During secondary school, Robert Mears discovered a love of problem solving, especially in regards to maths and design. Coming from a farming background, the opportunity for him to work with the tangibility of land was also attractive so, he felt, Surveying ticked all the right boxes.
“Growing up in Otago and Southland I witnessed, albeit from afar, the amazing culture at Otago. And of course, it was something that I found really appealing. I looked into a few other universities around the country, but none of them had the presence or character that Otago did. Also, Otago is the only place in NZ that you can study Surveying as a Bachelor’s degree, so that worked out really well.”
Robert was full of praise for the School’s amazing staff, saying they are encouraging and supportive, and constantly think outside of the box to do things differently.
“I think this stems from the fact that there is a good mix of professional fellows and academic lecturers, and everyone is very receptive to new ideas. For a course with a lot of compulsory papers, there is a massive amount of freedom, especially in your final year.”
Not surprisingly, Robert’s favourite papers were heavily problem-solving and design focused.
“In SURV304 I was designing engineering solutions for a new theoretical development, and SURV453 involved studying urban design and applying those principles to an area needing regeneration; I chose Roslyn village centre and it was a fascinating experience.”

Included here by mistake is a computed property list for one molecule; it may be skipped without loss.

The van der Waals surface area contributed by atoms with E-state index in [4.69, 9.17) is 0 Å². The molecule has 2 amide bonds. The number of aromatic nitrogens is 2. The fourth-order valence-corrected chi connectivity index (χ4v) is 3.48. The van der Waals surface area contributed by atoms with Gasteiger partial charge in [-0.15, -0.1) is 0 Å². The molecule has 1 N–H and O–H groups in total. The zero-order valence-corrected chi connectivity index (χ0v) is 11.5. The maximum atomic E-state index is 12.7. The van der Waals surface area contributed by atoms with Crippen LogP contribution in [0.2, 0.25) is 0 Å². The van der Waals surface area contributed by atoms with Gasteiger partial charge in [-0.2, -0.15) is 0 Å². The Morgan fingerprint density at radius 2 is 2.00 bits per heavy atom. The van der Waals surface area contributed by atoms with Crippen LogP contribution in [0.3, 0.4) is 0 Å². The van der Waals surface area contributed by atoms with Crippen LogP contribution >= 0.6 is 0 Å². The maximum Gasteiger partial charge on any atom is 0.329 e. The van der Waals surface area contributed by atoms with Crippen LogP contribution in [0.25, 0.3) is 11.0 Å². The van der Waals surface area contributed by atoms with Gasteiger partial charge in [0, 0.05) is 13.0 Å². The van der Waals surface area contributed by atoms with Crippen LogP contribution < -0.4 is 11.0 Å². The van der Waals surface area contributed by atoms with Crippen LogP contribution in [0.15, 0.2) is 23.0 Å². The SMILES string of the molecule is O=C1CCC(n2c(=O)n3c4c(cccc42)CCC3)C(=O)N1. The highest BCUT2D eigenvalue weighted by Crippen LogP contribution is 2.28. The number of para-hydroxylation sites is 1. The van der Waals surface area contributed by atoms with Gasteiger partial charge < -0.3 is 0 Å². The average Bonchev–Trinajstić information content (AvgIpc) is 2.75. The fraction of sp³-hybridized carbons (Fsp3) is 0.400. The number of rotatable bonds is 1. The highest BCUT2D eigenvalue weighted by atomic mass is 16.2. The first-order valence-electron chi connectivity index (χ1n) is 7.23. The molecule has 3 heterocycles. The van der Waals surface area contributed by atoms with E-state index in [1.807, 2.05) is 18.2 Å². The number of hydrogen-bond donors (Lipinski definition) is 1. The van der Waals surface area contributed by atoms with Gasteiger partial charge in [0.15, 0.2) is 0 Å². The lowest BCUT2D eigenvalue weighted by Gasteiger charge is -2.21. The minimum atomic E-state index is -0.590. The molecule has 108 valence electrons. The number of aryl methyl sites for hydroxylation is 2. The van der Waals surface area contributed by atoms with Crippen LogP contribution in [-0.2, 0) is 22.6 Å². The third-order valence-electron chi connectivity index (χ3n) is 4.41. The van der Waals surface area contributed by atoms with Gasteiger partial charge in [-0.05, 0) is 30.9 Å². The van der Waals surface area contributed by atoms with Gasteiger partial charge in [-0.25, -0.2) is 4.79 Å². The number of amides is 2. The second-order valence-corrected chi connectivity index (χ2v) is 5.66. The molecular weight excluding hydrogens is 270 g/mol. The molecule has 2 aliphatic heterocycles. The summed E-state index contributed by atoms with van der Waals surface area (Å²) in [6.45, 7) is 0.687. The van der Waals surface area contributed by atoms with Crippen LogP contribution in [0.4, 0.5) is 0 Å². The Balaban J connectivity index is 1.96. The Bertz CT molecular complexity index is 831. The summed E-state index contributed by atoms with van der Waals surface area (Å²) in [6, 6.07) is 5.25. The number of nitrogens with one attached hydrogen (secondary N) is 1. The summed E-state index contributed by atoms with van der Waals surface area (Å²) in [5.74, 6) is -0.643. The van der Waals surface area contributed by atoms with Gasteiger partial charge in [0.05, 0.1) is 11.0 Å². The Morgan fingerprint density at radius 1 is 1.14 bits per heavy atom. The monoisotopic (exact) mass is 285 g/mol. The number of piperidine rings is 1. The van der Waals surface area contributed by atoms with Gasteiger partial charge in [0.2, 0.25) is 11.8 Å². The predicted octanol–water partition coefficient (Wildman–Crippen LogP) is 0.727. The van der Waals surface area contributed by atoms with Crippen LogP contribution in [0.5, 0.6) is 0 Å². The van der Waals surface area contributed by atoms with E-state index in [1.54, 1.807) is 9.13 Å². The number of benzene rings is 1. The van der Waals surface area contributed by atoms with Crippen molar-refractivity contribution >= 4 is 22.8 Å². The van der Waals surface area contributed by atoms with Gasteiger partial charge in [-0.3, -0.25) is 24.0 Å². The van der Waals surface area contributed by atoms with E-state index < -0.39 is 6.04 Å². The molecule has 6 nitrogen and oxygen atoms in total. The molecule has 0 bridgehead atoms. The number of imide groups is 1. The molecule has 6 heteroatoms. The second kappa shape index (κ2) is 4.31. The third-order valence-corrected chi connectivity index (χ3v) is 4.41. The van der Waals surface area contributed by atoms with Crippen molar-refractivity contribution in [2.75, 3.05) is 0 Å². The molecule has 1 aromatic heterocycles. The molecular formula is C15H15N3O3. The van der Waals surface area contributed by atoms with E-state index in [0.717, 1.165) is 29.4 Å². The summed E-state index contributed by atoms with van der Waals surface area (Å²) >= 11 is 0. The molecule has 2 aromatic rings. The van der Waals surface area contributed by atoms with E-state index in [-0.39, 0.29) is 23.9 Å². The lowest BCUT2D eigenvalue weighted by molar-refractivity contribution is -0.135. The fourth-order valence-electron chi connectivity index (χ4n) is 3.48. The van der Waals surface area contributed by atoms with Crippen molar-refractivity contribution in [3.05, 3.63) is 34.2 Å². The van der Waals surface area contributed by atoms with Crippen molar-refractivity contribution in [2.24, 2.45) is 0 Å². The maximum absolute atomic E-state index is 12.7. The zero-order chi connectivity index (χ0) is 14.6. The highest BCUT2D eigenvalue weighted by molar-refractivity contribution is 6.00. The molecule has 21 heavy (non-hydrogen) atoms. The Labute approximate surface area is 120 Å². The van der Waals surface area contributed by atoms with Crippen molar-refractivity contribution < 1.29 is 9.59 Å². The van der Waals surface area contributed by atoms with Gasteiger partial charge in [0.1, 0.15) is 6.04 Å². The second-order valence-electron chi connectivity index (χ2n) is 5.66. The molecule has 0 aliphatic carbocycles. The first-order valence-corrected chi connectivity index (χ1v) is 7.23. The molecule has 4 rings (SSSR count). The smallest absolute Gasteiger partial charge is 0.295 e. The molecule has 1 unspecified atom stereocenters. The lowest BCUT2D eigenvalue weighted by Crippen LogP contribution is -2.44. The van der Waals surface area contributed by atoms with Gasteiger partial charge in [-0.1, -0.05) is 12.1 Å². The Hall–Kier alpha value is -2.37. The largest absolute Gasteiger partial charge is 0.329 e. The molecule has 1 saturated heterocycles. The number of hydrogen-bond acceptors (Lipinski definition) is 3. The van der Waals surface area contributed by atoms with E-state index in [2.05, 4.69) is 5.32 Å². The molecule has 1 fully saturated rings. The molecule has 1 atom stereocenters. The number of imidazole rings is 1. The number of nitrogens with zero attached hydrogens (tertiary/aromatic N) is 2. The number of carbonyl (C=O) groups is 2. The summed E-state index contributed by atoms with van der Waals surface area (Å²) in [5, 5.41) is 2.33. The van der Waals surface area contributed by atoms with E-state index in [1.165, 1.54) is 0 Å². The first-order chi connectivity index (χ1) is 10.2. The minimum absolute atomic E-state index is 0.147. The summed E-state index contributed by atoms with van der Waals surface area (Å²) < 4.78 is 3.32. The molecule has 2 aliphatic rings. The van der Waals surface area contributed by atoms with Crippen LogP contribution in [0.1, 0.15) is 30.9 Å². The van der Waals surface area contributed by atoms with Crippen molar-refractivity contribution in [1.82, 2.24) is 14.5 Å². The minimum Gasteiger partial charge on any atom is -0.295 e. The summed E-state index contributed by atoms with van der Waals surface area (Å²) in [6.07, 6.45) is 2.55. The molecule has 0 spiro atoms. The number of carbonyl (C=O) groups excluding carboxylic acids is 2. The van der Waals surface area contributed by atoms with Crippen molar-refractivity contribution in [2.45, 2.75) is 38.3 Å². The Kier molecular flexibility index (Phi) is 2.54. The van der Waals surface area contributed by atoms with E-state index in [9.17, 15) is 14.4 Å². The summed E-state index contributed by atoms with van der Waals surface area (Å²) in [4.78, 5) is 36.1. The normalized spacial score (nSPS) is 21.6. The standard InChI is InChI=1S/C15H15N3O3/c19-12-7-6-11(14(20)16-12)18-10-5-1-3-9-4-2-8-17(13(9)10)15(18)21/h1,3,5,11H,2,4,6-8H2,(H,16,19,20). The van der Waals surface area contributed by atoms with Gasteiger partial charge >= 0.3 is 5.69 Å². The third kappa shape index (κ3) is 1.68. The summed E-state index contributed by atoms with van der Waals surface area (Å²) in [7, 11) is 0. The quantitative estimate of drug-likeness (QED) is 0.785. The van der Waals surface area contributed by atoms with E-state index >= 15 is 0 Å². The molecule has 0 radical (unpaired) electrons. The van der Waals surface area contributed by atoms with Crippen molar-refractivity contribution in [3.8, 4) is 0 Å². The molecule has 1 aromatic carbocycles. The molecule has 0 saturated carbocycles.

The School encourages its students to get involved with extra-curricular activity as well.
“Throughout my first few years, I played rugby for the Harbour Rugby Club, and in my final year, rowed for the Otago University Mens 8 which travelled to Saint Petersburg, Russia, to compete against the Saint Petersburg University Mens 8. Another amazing experience!”
The School of Surveying has a strong student representative group called OUSSA who organise fantastic events throughout the year for students, “I was fortunate enough to be the President in my final year. It was a huge amount of fun!”
Robert currently works for Woods, a land development consultancy in Auckland.
“I work in the engineering team helping to deliver large earthworks and civil engineering project so that more houses can be built to feed the housing demand. This involves heavy interaction with local government, other consultants, neighbouring property owners and contractors, to get satisfactory results for both our client and the communities that will live there once we have moved on.
Robert is adamant he would not have gained this job without a Bachelor of Surveying. Beginning as a graduate surveyor - two years’ on – he was promoted into the land development team and soon after, became a Licenced Cadastral Surveyor.
“Without the degree this career path would have been impossible. Besides the technicalities, the broad range of knowledge that we learnt meant that we know when and how we can solve a problem, when something may be done, and utilising the help of other professionals. That collaboration is key to making projects work.